IRC urges global donors to fully fund Ethiopia's humanitarian appeal

  • More than 21 million people in Ethiopia need urgent humanitarian assistance.
  • The IRC urges world leaders to fully support communities in Ethiopia affected by both conflict and climate change.
  • Ethiopia’s 2024 Humanitarian Response Plan has received just 4% of its necessary funding.
Read our April 15 release.

Country facts

  • Population: 123.4 million
  • People in need of humanitarian support: 21.4 million
  • People internally displaced: 3.1 million
  • Rank in Human Development Index: 175 of 191

IRC response

  • Started work in Ethiopia: 2000

Crisis briefing

The IRC delivers clean water and sanitation, essential supplies, protection services for women and girls, and other emergency assistance to vulnerable Ethiopians and refugees living in Ethiopia while supporting government-provided health services.

Ethiopians are seeking to recover and rebuild their lives in the wake of an unprecedented drought that lasted 2020-2023. While the total number of people in need of humanitarian support has decreased, economic pressures, additional climate shocks, conflict and regional instability hinder the nation’s recovery.

What caused the crisis in Ethiopia?

Although Ethiopia’s Tigray region has experienced relative peace since November 2022, concerns over transitional justice and the continued tensions over the status of Western Tigray persist, suggesting conflict could resume. Meanwhile, the ongoing conflict in Sudan has forced refugees to flee to Ethiopia, contributing to rising humanitarian needs across the Ethiopian-Sudanese border region.

Conflict has also impacted Ethiopia’s economy, contributing to rising food prices as the country recovers from long standing drought and one of the largest locust outbreaks in decades, which impacted the harvests of at least 1 million Ethiopians. 

The number of critically food insecure people will continue to grow over the next few months reaching a peak of 10.8 million during the July-September lean season. Heightened support is necessary to avert a humanitarian catastrophe.

How does the IRC help in Ethiopia?

The IRC’s mission is to help people whose lives and livelihoods are shattered by conflict and disaster to survive, recover and gain control of their future.

Since 2000, the IRC has been aiding refugees from neighboring countries and Ethiopians in crisis-affected and underserved communities. Since then, we have expanded to provide a wide range of assistance for refugees living in camps and for vulnerable Ethiopian communities throughout the country. In 2013, the IRC opened the largest water system for any refugee camp in the world.

Ethiopia continues to grapple with conflicts and climate shocks that are taking a toll on its vulnerable populations. In response, the IRC has adopted a multifaceted approach, combining emergency relief with long-term resilience-building initiatives.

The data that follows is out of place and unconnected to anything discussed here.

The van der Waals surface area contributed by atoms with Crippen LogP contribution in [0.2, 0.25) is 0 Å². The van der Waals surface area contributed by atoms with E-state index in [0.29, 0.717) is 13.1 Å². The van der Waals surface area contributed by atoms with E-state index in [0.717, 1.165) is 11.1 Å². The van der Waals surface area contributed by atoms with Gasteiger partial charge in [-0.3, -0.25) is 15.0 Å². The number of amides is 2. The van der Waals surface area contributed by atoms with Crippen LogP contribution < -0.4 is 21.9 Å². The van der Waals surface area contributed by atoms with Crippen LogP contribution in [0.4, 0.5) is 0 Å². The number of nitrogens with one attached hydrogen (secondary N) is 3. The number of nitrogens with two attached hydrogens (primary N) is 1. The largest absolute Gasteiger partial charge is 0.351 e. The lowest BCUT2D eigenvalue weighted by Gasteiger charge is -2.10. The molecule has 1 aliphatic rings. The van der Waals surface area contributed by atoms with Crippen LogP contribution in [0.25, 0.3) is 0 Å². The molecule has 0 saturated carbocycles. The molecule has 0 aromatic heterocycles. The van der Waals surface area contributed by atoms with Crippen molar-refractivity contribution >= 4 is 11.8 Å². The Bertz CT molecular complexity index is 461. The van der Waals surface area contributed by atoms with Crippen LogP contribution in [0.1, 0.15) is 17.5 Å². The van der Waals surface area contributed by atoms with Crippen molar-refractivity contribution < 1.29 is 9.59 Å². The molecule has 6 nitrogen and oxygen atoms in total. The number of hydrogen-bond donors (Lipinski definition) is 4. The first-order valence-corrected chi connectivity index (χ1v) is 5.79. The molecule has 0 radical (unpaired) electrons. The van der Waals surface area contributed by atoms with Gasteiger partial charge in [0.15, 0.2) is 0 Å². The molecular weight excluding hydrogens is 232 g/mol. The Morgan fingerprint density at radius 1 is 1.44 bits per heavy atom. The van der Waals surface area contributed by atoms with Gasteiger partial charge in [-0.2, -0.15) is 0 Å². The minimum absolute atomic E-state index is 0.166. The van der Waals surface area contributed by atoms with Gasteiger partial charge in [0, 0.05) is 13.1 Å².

The IRC is focusing our efforts in crisis-affected communities by:

  • providing cash and basic emergency supplies such as household kitchen sets, blankets, buckets, and jerrycans, as well as supplies to meet the specific needs of women and girls;
  • building and maintaining safe water supply systems and sanitation facilities;
  • educating communities on good hygiene practices to prevent the spread of disease;
  • supporting government partners and community workers in primary health care clinics on preventing and treating common childhood illnesses and addressing family planning needs;
  • empowering women through health, protection, psychosocial and legal needs, while working to address and prevent gender-based violence;
  • working on a multi-sector approach to Education in Emergency Response with learning through practices to improve the learning outcome of conflict-affected children;
  • supporting the safety, and resilience of children in refugee and host communities through child protection prevention and response interventions.
What still needs to be done?

It is absolutely imperative that escalating tensions and conflict do not prevent the delivery of humanitarian aid. Resources are needed to rapidly scale up and sustain response efforts, including in areas where national systems and public infrastructure have been disrupted by conflict.

The IRC will continue to provide a wide range of emergency assistance and long-term support for vulnerable refugee and Ethiopian communities—including at-risk groups such as unaccompanied children and people with disabilities—to help them cope with and recover from crises. An opportunity exists for the IRC to work alongside other organizations and the Ethiopian government to find durable solutions for displaced populations, providing services and support to enable those who desire it to return to their homes.